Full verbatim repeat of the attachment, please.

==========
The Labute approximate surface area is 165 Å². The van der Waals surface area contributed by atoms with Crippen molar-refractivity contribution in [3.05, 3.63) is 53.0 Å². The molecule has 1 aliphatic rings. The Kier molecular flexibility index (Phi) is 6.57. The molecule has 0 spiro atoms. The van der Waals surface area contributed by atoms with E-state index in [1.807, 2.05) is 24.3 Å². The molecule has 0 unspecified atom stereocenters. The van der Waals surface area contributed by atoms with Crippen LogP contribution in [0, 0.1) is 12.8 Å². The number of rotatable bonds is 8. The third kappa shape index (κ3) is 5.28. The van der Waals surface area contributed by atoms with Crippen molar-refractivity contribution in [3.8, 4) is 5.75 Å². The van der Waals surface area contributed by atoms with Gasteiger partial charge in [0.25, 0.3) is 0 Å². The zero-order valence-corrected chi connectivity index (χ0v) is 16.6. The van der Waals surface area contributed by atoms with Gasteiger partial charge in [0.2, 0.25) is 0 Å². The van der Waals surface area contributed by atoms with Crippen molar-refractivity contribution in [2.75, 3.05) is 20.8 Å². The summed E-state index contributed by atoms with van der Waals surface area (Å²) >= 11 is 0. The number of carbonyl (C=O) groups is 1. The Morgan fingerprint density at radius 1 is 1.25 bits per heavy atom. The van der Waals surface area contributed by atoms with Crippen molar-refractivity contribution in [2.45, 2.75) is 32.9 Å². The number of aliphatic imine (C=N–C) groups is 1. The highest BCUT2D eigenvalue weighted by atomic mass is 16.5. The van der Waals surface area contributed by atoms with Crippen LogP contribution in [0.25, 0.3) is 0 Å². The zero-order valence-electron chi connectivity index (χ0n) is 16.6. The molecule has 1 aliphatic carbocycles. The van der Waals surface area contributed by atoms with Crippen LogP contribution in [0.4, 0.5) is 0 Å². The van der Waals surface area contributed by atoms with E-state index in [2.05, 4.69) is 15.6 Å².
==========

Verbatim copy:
The Labute approximate surface area is 165 Å². The van der Waals surface area contributed by atoms with Crippen molar-refractivity contribution in [3.05, 3.63) is 53.0 Å². The molecule has 1 aliphatic rings. The Kier molecular flexibility index (Phi) is 6.57. The molecule has 0 spiro atoms. The van der Waals surface area contributed by atoms with E-state index in [1.807, 2.05) is 24.3 Å². The molecule has 0 unspecified atom stereocenters. The van der Waals surface area contributed by atoms with Crippen LogP contribution in [0, 0.1) is 12.8 Å². The number of rotatable bonds is 8. The third kappa shape index (κ3) is 5.28. The van der Waals surface area contributed by atoms with Crippen molar-refractivity contribution in [3.8, 4) is 5.75 Å². The van der Waals surface area contributed by atoms with Gasteiger partial charge in [0.25, 0.3) is 0 Å². The zero-order valence-corrected chi connectivity index (χ0v) is 16.6. The van der Waals surface area contributed by atoms with Gasteiger partial charge in [0.2, 0.25) is 0 Å². The van der Waals surface area contributed by atoms with Crippen molar-refractivity contribution in [2.75, 3.05) is 20.8 Å². The summed E-state index contributed by atoms with van der Waals surface area (Å²) >= 11 is 0. The number of carbonyl (C=O) groups is 1. The Morgan fingerprint density at radius 1 is 1.25 bits per heavy atom. The van der Waals surface area contributed by atoms with Crippen molar-refractivity contribution in [2.45, 2.75) is 32.9 Å². The number of aliphatic imine (C=N–C) groups is 1. The highest BCUT2D eigenvalue weighted by atomic mass is 16.5. The van der Waals surface area contributed by atoms with Crippen LogP contribution in [0.25, 0.3) is 0 Å². The zero-order valence-electron chi connectivity index (χ0n) is 16.6. The molecule has 1 aliphatic carbocycles. The van der Waals surface area contributed by atoms with Crippen LogP contribution in [0.4, 0.5) is 0 Å². The van der Waals surface area contributed by atoms with E-state index in [2.05, 4.69) is 15.6 Å².